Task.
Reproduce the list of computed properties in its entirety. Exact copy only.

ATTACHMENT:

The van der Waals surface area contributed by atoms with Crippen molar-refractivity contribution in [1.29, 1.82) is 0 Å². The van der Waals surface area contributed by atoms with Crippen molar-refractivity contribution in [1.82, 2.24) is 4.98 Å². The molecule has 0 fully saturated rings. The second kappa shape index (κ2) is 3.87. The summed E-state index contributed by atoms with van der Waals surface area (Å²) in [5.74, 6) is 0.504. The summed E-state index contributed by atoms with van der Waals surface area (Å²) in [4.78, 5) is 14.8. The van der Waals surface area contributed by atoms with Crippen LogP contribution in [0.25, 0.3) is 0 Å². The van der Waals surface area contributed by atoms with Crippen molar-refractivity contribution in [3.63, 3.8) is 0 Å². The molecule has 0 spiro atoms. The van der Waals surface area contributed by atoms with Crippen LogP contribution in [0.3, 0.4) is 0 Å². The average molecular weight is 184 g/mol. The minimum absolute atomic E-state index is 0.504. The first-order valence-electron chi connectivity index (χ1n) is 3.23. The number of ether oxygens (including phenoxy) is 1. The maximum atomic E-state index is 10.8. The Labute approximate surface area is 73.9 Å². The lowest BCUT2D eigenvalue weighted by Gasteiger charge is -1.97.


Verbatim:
The van der Waals surface area contributed by atoms with Crippen molar-refractivity contribution in [1.29, 1.82) is 0 Å². The van der Waals surface area contributed by atoms with Crippen molar-refractivity contribution in [1.82, 2.24) is 4.98 Å². The molecule has 0 fully saturated rings. The second kappa shape index (κ2) is 3.87. The summed E-state index contributed by atoms with van der Waals surface area (Å²) in [5.74, 6) is 0.504. The summed E-state index contributed by atoms with van der Waals surface area (Å²) in [4.78, 5) is 14.8. The van der Waals surface area contributed by atoms with Crippen LogP contribution in [0.25, 0.3) is 0 Å². The van der Waals surface area contributed by atoms with Crippen molar-refractivity contribution in [3.63, 3.8) is 0 Å². The molecule has 0 spiro atoms. The van der Waals surface area contributed by atoms with Crippen LogP contribution in [0.3, 0.4) is 0 Å². The average molecular weight is 184 g/mol. The minimum absolute atomic E-state index is 0.504. The first-order valence-electron chi connectivity index (χ1n) is 3.23. The number of ether oxygens (including phenoxy) is 1. The maximum atomic E-state index is 10.8. The Labute approximate surface area is 73.9 Å². The lowest BCUT2D eigenvalue weighted by Gasteiger charge is -1.97.